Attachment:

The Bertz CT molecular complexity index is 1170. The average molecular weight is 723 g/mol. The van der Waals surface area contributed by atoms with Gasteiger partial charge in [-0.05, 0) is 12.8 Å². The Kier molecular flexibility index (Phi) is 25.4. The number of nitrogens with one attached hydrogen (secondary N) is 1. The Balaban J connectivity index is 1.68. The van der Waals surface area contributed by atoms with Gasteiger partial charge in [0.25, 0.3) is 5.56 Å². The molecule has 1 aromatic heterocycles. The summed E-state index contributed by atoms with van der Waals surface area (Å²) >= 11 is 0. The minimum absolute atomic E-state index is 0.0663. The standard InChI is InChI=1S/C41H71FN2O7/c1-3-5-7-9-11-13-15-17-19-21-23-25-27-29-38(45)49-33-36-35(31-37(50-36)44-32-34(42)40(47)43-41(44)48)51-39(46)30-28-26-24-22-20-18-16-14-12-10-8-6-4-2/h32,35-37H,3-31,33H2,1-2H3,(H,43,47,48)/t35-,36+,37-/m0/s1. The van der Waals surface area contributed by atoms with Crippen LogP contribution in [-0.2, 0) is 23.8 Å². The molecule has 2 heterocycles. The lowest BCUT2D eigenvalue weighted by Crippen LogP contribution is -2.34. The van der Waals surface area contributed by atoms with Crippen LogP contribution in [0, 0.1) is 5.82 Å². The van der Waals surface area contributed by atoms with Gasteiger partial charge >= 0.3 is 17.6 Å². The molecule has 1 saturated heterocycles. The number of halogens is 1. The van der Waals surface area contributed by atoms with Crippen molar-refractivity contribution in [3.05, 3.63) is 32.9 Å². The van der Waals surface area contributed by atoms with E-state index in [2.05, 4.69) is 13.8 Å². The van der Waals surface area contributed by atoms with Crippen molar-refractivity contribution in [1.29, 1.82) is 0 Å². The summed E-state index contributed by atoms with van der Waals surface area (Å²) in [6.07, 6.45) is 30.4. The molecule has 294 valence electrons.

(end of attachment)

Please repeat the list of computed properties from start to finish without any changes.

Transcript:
The Bertz CT molecular complexity index is 1170. The average molecular weight is 723 g/mol. The van der Waals surface area contributed by atoms with Gasteiger partial charge in [-0.05, 0) is 12.8 Å². The Kier molecular flexibility index (Phi) is 25.4. The number of nitrogens with one attached hydrogen (secondary N) is 1. The Balaban J connectivity index is 1.68. The van der Waals surface area contributed by atoms with Gasteiger partial charge in [0.25, 0.3) is 5.56 Å². The molecule has 1 aromatic heterocycles. The summed E-state index contributed by atoms with van der Waals surface area (Å²) >= 11 is 0. The minimum absolute atomic E-state index is 0.0663. The standard InChI is InChI=1S/C41H71FN2O7/c1-3-5-7-9-11-13-15-17-19-21-23-25-27-29-38(45)49-33-36-35(31-37(50-36)44-32-34(42)40(47)43-41(44)48)51-39(46)30-28-26-24-22-20-18-16-14-12-10-8-6-4-2/h32,35-37H,3-31,33H2,1-2H3,(H,43,47,48)/t35-,36+,37-/m0/s1. The van der Waals surface area contributed by atoms with Crippen LogP contribution in [-0.2, 0) is 23.8 Å². The molecule has 2 heterocycles. The lowest BCUT2D eigenvalue weighted by Crippen LogP contribution is -2.34. The van der Waals surface area contributed by atoms with Crippen LogP contribution in [0, 0.1) is 5.82 Å². The van der Waals surface area contributed by atoms with Gasteiger partial charge >= 0.3 is 17.6 Å². The molecule has 1 saturated heterocycles. The number of halogens is 1. The van der Waals surface area contributed by atoms with Crippen molar-refractivity contribution in [3.05, 3.63) is 32.9 Å². The van der Waals surface area contributed by atoms with E-state index in [2.05, 4.69) is 13.8 Å². The van der Waals surface area contributed by atoms with Crippen molar-refractivity contribution in [1.29, 1.82) is 0 Å². The summed E-state index contributed by atoms with van der Waals surface area (Å²) in [6.07, 6.45) is 30.4. The molecule has 294 valence electrons.